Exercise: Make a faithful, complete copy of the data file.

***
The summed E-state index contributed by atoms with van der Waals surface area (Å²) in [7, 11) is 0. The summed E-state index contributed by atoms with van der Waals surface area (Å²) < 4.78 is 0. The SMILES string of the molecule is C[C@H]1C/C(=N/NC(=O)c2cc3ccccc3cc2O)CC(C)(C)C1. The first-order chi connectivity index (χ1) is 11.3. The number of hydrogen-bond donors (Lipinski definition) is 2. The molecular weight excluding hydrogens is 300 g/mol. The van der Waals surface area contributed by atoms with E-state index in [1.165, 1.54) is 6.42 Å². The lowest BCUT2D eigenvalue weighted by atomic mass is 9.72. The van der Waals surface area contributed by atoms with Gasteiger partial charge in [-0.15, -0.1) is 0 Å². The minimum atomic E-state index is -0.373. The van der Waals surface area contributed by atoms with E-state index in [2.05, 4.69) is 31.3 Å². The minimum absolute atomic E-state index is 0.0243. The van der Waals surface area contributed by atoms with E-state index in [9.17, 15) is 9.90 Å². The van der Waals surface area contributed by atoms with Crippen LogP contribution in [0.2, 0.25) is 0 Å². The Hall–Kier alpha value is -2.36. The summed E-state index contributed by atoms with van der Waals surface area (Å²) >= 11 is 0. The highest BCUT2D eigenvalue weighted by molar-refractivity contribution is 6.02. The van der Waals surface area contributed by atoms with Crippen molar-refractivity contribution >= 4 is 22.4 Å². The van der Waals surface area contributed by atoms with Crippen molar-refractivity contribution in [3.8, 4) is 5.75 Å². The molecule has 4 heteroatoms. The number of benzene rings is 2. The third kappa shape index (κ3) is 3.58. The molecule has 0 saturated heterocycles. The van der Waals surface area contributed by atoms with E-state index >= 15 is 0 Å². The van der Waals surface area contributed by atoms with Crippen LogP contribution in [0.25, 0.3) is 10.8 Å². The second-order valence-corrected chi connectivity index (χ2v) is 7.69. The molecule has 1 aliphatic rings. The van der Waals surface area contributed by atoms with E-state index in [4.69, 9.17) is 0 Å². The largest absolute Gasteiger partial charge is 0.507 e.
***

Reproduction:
The summed E-state index contributed by atoms with van der Waals surface area (Å²) in [7, 11) is 0. The summed E-state index contributed by atoms with van der Waals surface area (Å²) < 4.78 is 0. The SMILES string of the molecule is C[C@H]1C/C(=N/NC(=O)c2cc3ccccc3cc2O)CC(C)(C)C1. The first-order chi connectivity index (χ1) is 11.3. The number of hydrogen-bond donors (Lipinski definition) is 2. The molecular weight excluding hydrogens is 300 g/mol. The van der Waals surface area contributed by atoms with E-state index in [1.165, 1.54) is 6.42 Å². The lowest BCUT2D eigenvalue weighted by atomic mass is 9.72. The van der Waals surface area contributed by atoms with Gasteiger partial charge in [-0.15, -0.1) is 0 Å². The minimum atomic E-state index is -0.373. The van der Waals surface area contributed by atoms with E-state index in [2.05, 4.69) is 31.3 Å². The minimum absolute atomic E-state index is 0.0243. The van der Waals surface area contributed by atoms with E-state index in [9.17, 15) is 9.90 Å². The van der Waals surface area contributed by atoms with Crippen LogP contribution in [0.2, 0.25) is 0 Å². The Hall–Kier alpha value is -2.36. The summed E-state index contributed by atoms with van der Waals surface area (Å²) >= 11 is 0. The highest BCUT2D eigenvalue weighted by molar-refractivity contribution is 6.02. The van der Waals surface area contributed by atoms with Crippen molar-refractivity contribution >= 4 is 22.4 Å². The van der Waals surface area contributed by atoms with Crippen molar-refractivity contribution in [3.8, 4) is 5.75 Å². The molecule has 4 heteroatoms. The number of benzene rings is 2. The third kappa shape index (κ3) is 3.58. The molecule has 0 saturated heterocycles. The van der Waals surface area contributed by atoms with E-state index >= 15 is 0 Å². The van der Waals surface area contributed by atoms with Crippen LogP contribution in [0.25, 0.3) is 10.8 Å². The second-order valence-corrected chi connectivity index (χ2v) is 7.69. The molecule has 1 aliphatic rings. The van der Waals surface area contributed by atoms with E-state index in [4.69, 9.17) is 0 Å². The largest absolute Gasteiger partial charge is 0.507 e.